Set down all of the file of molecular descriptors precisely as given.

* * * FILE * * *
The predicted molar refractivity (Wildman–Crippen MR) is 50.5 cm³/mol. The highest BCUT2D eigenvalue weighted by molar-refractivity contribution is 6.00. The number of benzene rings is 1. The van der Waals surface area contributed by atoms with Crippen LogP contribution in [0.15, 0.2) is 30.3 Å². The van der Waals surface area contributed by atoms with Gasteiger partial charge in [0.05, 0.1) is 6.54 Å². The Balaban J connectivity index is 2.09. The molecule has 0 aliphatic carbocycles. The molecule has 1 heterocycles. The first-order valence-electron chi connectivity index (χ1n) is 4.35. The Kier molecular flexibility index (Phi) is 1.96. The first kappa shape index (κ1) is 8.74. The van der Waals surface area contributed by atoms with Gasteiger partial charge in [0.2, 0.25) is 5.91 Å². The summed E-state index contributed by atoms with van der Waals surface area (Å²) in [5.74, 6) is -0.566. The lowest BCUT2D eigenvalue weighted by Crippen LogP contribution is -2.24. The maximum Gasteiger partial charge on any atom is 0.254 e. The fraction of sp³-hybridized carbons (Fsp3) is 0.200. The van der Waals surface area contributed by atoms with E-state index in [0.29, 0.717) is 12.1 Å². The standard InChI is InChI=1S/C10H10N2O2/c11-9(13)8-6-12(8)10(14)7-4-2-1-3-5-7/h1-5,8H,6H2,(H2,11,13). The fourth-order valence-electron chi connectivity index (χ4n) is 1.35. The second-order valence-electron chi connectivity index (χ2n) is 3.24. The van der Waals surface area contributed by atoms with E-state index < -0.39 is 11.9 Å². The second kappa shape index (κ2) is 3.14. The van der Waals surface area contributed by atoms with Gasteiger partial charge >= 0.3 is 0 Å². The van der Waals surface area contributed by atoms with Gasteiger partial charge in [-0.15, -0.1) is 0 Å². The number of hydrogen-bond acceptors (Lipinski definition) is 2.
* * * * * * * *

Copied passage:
The predicted molar refractivity (Wildman–Crippen MR) is 50.5 cm³/mol. The highest BCUT2D eigenvalue weighted by molar-refractivity contribution is 6.00. The number of benzene rings is 1. The van der Waals surface area contributed by atoms with Crippen LogP contribution in [0.15, 0.2) is 30.3 Å². The van der Waals surface area contributed by atoms with Gasteiger partial charge in [0.05, 0.1) is 6.54 Å². The Balaban J connectivity index is 2.09. The molecule has 0 aliphatic carbocycles. The molecule has 1 heterocycles. The first-order valence-electron chi connectivity index (χ1n) is 4.35. The Kier molecular flexibility index (Phi) is 1.96. The first kappa shape index (κ1) is 8.74. The van der Waals surface area contributed by atoms with Gasteiger partial charge in [0.2, 0.25) is 5.91 Å². The summed E-state index contributed by atoms with van der Waals surface area (Å²) in [5.74, 6) is -0.566. The lowest BCUT2D eigenvalue weighted by Crippen LogP contribution is -2.24. The maximum Gasteiger partial charge on any atom is 0.254 e. The fraction of sp³-hybridized carbons (Fsp3) is 0.200. The van der Waals surface area contributed by atoms with E-state index in [0.29, 0.717) is 12.1 Å². The standard InChI is InChI=1S/C10H10N2O2/c11-9(13)8-6-12(8)10(14)7-4-2-1-3-5-7/h1-5,8H,6H2,(H2,11,13). The fourth-order valence-electron chi connectivity index (χ4n) is 1.35. The second-order valence-electron chi connectivity index (χ2n) is 3.24. The van der Waals surface area contributed by atoms with E-state index < -0.39 is 11.9 Å². The second kappa shape index (κ2) is 3.14. The van der Waals surface area contributed by atoms with Gasteiger partial charge >= 0.3 is 0 Å². The van der Waals surface area contributed by atoms with Gasteiger partial charge in [-0.15, -0.1) is 0 Å². The number of hydrogen-bond acceptors (Lipinski definition) is 2.